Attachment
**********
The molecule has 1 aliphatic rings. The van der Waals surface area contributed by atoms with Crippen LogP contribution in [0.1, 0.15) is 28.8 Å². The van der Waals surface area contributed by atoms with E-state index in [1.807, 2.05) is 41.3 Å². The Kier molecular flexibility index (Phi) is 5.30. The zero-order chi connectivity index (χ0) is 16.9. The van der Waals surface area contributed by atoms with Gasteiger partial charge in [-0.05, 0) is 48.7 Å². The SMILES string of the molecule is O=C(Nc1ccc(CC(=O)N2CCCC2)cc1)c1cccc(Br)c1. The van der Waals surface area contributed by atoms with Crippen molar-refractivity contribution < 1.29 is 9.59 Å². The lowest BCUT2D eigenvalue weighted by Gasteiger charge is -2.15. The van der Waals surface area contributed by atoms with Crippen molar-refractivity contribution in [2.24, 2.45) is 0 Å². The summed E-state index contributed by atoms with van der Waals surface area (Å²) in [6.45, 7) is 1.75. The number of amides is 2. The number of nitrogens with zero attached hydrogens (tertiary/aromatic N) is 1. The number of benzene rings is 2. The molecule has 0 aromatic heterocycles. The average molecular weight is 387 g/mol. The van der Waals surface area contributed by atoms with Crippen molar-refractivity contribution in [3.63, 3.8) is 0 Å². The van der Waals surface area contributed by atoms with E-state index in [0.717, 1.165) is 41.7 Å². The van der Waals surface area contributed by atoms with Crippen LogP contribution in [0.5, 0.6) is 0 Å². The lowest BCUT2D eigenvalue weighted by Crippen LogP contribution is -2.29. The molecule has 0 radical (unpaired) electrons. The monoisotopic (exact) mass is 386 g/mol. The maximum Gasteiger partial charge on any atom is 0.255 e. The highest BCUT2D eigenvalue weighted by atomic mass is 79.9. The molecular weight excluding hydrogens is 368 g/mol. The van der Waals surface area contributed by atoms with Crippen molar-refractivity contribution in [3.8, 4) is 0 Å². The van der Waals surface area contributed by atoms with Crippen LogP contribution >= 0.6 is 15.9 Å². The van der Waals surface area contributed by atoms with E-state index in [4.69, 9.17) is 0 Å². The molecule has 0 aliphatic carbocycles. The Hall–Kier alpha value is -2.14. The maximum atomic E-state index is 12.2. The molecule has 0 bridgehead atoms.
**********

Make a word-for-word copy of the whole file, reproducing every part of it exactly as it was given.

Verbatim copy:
The molecule has 1 aliphatic rings. The van der Waals surface area contributed by atoms with Crippen LogP contribution in [0.1, 0.15) is 28.8 Å². The van der Waals surface area contributed by atoms with E-state index in [1.807, 2.05) is 41.3 Å². The Kier molecular flexibility index (Phi) is 5.30. The zero-order chi connectivity index (χ0) is 16.9. The van der Waals surface area contributed by atoms with Gasteiger partial charge in [-0.05, 0) is 48.7 Å². The SMILES string of the molecule is O=C(Nc1ccc(CC(=O)N2CCCC2)cc1)c1cccc(Br)c1. The van der Waals surface area contributed by atoms with Crippen molar-refractivity contribution < 1.29 is 9.59 Å². The lowest BCUT2D eigenvalue weighted by Gasteiger charge is -2.15. The van der Waals surface area contributed by atoms with Crippen molar-refractivity contribution in [2.24, 2.45) is 0 Å². The summed E-state index contributed by atoms with van der Waals surface area (Å²) in [6.45, 7) is 1.75. The number of amides is 2. The number of nitrogens with zero attached hydrogens (tertiary/aromatic N) is 1. The number of benzene rings is 2. The molecule has 0 aromatic heterocycles. The average molecular weight is 387 g/mol. The van der Waals surface area contributed by atoms with Crippen molar-refractivity contribution in [3.63, 3.8) is 0 Å². The van der Waals surface area contributed by atoms with E-state index in [0.717, 1.165) is 41.7 Å². The van der Waals surface area contributed by atoms with Crippen LogP contribution in [0.5, 0.6) is 0 Å². The lowest BCUT2D eigenvalue weighted by Crippen LogP contribution is -2.29. The molecule has 0 radical (unpaired) electrons. The monoisotopic (exact) mass is 386 g/mol. The maximum Gasteiger partial charge on any atom is 0.255 e. The highest BCUT2D eigenvalue weighted by atomic mass is 79.9. The molecular weight excluding hydrogens is 368 g/mol. The van der Waals surface area contributed by atoms with Crippen molar-refractivity contribution in [3.8, 4) is 0 Å². The van der Waals surface area contributed by atoms with Crippen LogP contribution >= 0.6 is 15.9 Å². The van der Waals surface area contributed by atoms with E-state index in [4.69, 9.17) is 0 Å². The molecule has 0 aliphatic carbocycles. The Hall–Kier alpha value is -2.14. The maximum atomic E-state index is 12.2. The molecule has 0 bridgehead atoms.